Tuesday, January 17, 2012

Going Black Against SOPA and PIPA

On Wednesday, January 18, I will join Wikipedia, Reddit and George Takei others by "going dark," or at least refrain from posting anything on the Web on my blogs.

I'll let Wikipedia do the talking:
The blackout is a protest against proposed legislation in the United States – the Stop Online Piracy Act (SOPA) in the U.S. House of Representatives, and the PROTECT IP Act (PIPA) in the U.S. Senate – that, if passed, would seriously damage the free and open Internet, including Wikipedia.

Click here for more information.  (Just don't try it Wednesday.)

I am suspicious of government control of information, whether it's telling me what I can access or trying to get more than they should about me without going through the channels set up to protect my constitutional rights.  

I am not keen on the PATRIOT Act.  President Obama's decision to extend it in 2011 is one of my greatest disappointments of his tenure in the White House. Our freedoms and rights are sacrosanct, and anyone who asks us to surrender them should be regarded with great suspicion.

So I'll see you on the other side.

One of Our Thursdays is Missing!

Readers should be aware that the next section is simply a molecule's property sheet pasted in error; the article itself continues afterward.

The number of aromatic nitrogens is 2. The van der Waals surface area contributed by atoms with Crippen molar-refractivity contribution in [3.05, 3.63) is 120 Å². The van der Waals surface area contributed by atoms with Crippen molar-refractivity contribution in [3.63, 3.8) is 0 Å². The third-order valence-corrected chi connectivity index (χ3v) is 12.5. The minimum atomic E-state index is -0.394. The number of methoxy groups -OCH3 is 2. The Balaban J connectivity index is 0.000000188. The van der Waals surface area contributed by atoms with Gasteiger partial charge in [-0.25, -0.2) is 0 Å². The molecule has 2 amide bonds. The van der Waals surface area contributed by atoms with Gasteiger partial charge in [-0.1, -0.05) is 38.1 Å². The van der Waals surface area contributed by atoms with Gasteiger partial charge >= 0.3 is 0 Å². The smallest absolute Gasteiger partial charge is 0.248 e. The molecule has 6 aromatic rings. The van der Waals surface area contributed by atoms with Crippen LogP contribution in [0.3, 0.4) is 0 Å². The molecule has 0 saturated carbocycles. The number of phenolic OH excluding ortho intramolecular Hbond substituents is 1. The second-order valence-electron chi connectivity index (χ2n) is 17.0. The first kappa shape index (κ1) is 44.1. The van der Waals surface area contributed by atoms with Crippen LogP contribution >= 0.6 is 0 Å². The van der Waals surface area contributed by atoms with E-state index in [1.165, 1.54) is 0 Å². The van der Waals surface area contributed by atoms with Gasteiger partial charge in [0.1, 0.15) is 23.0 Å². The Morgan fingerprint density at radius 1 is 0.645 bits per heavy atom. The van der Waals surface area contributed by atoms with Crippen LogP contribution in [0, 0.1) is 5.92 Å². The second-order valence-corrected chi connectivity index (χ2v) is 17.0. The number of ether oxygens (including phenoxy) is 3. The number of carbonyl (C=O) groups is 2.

Jasper Fforde could not disappoint any of his devoted readers, not even in the bleakest of circumstances.

I wasn't in the mood for One of Our Thursdays is Missing, the latest installment of the Thursday Next series. That, of course, is when it's needed most — so I soldiered on.

I am glad I did.

As the novel opens, we find ourselves in Book World with Thursday. Well, it's Thursday, but the Written Thursday. Important distinction, and one that the Written Thursday never forgets. She's in charge of her series, keeping the characters ready for the next reader.

Characters perform only when there's a reader; otherwise, they keep their own personal lives rather busy (and, in some cases, steeped in tawdry.)  The Written Pickwick is played by a very snooty Dodo and Thursday has an understudy who, rumor has it, enacted the "snooze" button once, in a panic. (If you read this book for only one reason, you must read it to learn about Book World's snooze button.)

The Written Thursday is a very good Thursday, one who seems to be most like her Real World counterpart. That, of course, is what someone is hoping.  You see, one of our Thursdays is missing — and it's one that everyone will miss.